Excerpt from The Plateau by Maggie Paxson, plus links to reviews, author biography & more

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The Plateau

by Maggie Paxson

The Plateau by Maggie Paxson X
The Plateau by Maggie Paxson
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  • Published:
    Aug 2019, 368 pages

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Book Reviewed by:
Elisabeth Cook
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Chapter 1
Unanswered

I Daniel was grieved in my spirit in the midst of my body, and the visions of my head troubled me.

—Daniel 7:15

 

Let's just say that suddenly you are a social scientist and you want to study peace. That is, you want to understand what makes for a peaceful society. Let's say that, for years in your work in various parts of the world, you've been surrounded by evidence of violence and war. From individual people, you've heard about beatings and arrests and murders and rapes; you've heard about deportations and black-masked men demanding people's food or their lives. You've heard about family violence and village violence and state violence. You've heard these stories from old women with loose, liquid tears; from young men with arms full of prison tattoos.

There were men on horseback calling the boys to war, and long black cars arriving to steal people away in the dead of night; girls who'd wandered the landscape, insane after sexual violations; there was the survival of the fittest in concentration camps; there were pregnant women beaten until their children were lost and bodies piled up in times of famine; there was arrest and exile for the theft of a turnip; there were those who were battered for being a Jew or a Christian or a Muslim or a Bah‡''.

Let's say that, in the world of ideas that swirled around you, approximations were made of how to make sense of this mess: the presence of certain kinds of states; the presence of certain kinds of social diversity; the presence of certain kinds of religion. And let's say that the shattering stories had piled on over the years until, at some point, you just snapped. You wanted to study war no more.

As it turns out, it's harder to study peace than you might think.

Or it has been for me. I'm an anthropologist who spent years living among country people-mostly in a couple of tiny villages in Russia-asking basic questions about how memory works in groups. I had some ideas about how I might start a search for peace. After all, even though the stories of violence were many, for the most part people seemed occupied with other things: They worked in kitchens or fields, hauled water, made decisions about what to do based on the weather, ate with guests, cleaned up after livestock. Even if they bristled sometimes, people generally faced each other day to day with working problems and working solutions. There was love and there were revelries and heartbreaks. And in spite of what they'd seen in life, or what their very own hands might have wrought on their worst days, people saw themselves as basically decent, and expected basic decency back from the world.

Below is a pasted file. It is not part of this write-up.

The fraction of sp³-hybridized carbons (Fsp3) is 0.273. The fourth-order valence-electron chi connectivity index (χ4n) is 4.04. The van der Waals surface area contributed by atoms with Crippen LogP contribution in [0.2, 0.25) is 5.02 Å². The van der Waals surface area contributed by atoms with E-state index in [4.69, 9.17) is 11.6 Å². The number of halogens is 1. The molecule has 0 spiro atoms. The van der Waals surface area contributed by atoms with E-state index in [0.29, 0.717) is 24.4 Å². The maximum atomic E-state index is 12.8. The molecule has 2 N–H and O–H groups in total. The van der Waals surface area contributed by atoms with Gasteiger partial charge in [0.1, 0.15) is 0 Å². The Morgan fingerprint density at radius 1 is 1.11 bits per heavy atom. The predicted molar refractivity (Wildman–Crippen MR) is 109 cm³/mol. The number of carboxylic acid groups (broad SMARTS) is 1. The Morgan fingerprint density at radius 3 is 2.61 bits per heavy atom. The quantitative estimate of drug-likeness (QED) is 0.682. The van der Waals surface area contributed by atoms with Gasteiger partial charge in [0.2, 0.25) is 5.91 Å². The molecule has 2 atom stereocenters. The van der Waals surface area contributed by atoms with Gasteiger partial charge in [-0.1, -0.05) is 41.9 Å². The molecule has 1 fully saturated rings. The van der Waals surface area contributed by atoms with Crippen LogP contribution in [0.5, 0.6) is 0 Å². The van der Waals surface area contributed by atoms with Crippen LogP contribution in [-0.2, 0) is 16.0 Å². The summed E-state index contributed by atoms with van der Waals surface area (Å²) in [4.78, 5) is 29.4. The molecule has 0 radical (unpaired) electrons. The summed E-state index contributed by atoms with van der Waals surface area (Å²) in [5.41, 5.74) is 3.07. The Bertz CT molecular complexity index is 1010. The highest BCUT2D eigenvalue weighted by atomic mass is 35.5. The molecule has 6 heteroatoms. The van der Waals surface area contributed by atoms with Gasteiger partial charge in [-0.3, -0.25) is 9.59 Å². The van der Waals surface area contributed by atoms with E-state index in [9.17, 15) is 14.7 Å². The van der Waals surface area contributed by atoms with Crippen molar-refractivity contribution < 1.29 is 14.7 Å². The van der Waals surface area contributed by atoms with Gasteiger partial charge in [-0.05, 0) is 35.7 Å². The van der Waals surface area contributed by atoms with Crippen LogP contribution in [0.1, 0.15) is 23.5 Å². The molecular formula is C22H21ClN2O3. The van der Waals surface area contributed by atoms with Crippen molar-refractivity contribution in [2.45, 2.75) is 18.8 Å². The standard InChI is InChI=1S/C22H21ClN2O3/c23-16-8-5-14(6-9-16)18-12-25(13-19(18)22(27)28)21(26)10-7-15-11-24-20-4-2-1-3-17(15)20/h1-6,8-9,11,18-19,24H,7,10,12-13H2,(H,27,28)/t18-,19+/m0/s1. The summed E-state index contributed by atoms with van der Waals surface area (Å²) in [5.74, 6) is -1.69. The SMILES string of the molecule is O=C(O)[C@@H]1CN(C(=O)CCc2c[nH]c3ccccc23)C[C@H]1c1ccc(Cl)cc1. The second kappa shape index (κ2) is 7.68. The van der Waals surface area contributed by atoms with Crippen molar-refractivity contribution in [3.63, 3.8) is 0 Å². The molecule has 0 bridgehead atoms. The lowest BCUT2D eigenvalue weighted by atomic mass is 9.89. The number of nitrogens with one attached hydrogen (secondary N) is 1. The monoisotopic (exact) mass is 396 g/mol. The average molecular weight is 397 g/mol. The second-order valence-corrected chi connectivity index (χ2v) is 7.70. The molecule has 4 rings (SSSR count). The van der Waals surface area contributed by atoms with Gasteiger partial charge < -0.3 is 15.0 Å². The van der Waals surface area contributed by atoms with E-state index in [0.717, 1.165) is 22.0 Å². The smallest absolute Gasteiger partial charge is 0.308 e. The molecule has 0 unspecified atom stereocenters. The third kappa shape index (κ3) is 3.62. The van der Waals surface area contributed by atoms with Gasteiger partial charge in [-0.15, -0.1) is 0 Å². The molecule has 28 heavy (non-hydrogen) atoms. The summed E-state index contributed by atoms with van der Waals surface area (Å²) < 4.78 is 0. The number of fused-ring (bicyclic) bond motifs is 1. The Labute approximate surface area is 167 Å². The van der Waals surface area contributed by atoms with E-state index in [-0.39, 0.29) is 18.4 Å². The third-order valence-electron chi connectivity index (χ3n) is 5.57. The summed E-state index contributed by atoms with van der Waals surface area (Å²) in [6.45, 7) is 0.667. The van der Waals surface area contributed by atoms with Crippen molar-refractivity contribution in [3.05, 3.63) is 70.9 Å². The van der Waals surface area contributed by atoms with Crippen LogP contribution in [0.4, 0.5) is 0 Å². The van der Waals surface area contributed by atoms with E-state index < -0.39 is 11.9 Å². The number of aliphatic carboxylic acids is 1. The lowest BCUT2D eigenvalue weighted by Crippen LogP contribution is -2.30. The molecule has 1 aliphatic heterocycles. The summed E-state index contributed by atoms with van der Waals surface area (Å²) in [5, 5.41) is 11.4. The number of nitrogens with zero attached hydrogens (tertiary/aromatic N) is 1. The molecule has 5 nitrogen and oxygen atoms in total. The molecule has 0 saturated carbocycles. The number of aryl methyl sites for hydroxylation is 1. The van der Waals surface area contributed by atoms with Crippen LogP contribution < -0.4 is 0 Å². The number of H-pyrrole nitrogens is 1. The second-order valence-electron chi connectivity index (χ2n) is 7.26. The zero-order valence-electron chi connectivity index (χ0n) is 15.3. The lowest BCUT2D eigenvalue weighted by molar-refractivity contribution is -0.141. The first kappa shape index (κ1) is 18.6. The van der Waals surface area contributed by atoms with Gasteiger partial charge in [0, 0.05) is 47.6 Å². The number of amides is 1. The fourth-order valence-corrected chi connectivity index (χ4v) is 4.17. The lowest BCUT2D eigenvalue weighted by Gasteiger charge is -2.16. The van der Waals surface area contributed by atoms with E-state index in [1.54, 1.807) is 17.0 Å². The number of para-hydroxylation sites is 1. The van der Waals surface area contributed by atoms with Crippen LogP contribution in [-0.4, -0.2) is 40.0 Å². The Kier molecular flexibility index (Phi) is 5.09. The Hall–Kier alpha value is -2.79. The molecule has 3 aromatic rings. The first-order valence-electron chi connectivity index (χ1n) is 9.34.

Surely, there had to be ways of looking for that kind of eye-to-eye decency. Surely, there were ways to study its power and its limits, particularly when people were faced with tempestuous times. Were there communities out there that were good at being good when things got bad? In my research on memory, I'd studied practices of resistance and persistence. Could there be communities that were somehow resistant to violence, persistent in decency? I didn't know exactly what I was on to, but I knew I wanted to study it. In shorthand, I called it peace.

But peace was hard to find. I dug into contemporary scholarship in anthropology, sociology, and political science; I went through databases and bibliographies and talked to colleagues who had been in the trenches with me in the study of a tumultuous Eurasia, and to other colleagues in peace studies programs or peace institutes. What I found was this: There is vastly more contemporary social science on violence than there is on peace. And most contemporary empirical research that says it is about peace is really about conflict. About resolving conflict, cleaning up after conflict, about programs to bring aid to people in conflict settings. About law and justice within the context of conflict. On the whole, these literatures are about peace only insofar as they point to the suffering of millions, and lament. 

Excerpted from The Plateau by Maggie Paxson. Copyright © 2019 by Maggie Paxson. All rights reserved. No part of this excerpt may be reproduced or reprinted without permission in writing from the publisher.

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